Ethereum just got another upgrade and you need to know that
Ethereum has another upgrade called Arrow Glacier that could delay the “difficulty bomb” until version 2 is released, so let’s find out more about it in today’s Ethereum news. .
Ethereum had another upgrade while the last, called Altair, was in October, and the developers have asked users to recently upgrade their nodes as devices running the software store network software and an immutable transaction book. Now it’s them again, and this time to delay the full impact of the difficulty bomb with the network’s transition to a proof-of-stake consensus model with no mining.
I just released another one #AllCoreDevs Updates including Arrow Glacier, Kintsugi, and the recently proposed EIP-4488
Really recommended for those looking to speed up the EIP related compensation as it can be quick! https://t.co/RXPYiPIk2B
– Tim Beiko | timbeiko.eth ???? (@TimBeiko) December 2, 2021
In contrast to the London difficult fork, which created the entire fee structure for Ethereum and put deflationary pressure on the network, the Arrow Glacier update planned for this week isn’t too drastic. In fact, it’s not even as interesting as Altair, who started the beacon chain that kicked off ETH’s early transition to the Proof of Stake. Arrow Glacier is designed to keep bombs from exploding and give developers more time to switch to ETH 2. Without this upgrade, the existing network could be more difficult to use.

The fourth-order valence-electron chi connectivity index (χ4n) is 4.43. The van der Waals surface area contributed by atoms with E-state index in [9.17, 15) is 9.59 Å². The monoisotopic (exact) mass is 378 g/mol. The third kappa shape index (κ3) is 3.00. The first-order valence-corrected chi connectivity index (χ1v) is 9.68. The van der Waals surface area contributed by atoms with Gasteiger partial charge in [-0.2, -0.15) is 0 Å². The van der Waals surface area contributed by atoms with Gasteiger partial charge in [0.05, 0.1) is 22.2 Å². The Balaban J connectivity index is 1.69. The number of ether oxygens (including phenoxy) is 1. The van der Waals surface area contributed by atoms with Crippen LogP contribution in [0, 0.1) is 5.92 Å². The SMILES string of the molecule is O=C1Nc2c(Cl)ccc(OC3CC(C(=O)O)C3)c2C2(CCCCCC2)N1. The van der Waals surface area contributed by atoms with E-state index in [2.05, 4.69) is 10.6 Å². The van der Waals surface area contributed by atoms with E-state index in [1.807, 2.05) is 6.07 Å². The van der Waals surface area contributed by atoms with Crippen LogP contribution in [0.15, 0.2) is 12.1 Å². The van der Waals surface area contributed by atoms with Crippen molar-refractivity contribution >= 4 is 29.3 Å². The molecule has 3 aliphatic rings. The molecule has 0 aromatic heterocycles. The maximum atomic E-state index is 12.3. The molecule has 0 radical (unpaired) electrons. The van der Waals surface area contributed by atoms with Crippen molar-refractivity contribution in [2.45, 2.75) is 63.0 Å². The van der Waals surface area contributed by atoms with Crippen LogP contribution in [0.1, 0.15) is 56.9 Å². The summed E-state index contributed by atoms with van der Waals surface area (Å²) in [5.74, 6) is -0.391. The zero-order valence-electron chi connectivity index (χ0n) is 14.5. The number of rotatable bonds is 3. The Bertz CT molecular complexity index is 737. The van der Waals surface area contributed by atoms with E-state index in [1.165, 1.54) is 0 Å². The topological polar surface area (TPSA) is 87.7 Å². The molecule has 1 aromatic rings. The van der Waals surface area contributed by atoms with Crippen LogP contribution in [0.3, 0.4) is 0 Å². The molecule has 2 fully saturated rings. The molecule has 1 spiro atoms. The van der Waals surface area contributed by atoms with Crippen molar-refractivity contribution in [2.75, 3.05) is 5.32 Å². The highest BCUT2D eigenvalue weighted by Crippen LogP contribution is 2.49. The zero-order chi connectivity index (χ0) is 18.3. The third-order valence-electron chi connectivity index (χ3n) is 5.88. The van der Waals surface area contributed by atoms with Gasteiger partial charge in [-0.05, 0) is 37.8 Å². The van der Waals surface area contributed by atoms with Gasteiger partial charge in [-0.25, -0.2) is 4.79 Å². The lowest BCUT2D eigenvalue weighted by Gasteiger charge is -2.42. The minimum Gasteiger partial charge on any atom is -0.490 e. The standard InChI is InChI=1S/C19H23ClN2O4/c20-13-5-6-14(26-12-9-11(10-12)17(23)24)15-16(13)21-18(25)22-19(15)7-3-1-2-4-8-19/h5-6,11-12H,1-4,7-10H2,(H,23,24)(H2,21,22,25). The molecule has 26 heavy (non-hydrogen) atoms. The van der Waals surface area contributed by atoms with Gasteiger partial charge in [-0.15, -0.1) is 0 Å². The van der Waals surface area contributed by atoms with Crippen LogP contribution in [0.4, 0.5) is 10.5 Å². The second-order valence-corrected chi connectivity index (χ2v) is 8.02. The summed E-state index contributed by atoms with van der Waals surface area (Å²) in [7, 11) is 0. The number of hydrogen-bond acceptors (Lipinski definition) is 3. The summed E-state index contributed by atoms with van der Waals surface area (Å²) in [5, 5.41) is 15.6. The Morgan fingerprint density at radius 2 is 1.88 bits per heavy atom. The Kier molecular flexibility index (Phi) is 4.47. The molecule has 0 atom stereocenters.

This has been in the works since 2015 when developers started creating the Ethereum network. The makers hope to go beyond the BTC consensus, a proof of work that will encourage people to contribute to the network’s computing power, governance, and security by providing them with freshly minted coins. Proofs of work that create an arms race for any computing power are not good for the environment, and that’s why the network has moved to the proof-of-stake. Coin holders can lock their ETH on the network to keep the blockchain secure, and they can get re-minted ETH in proportion to their contribution, even if they don’t have the best hardware.
Since the developers knew early on where to control Ethereum without proof of work, the developers hardcoded a dynamic within the blockchain to ensure they do so in the future. The code or difficulty bomb will make it harder for people to tear down ETH and slow the network down as long as it remains a proof of work. The August London Tricky Fork delayed the blast similar to other upgrades as the developers had to go back to the table and delay it again.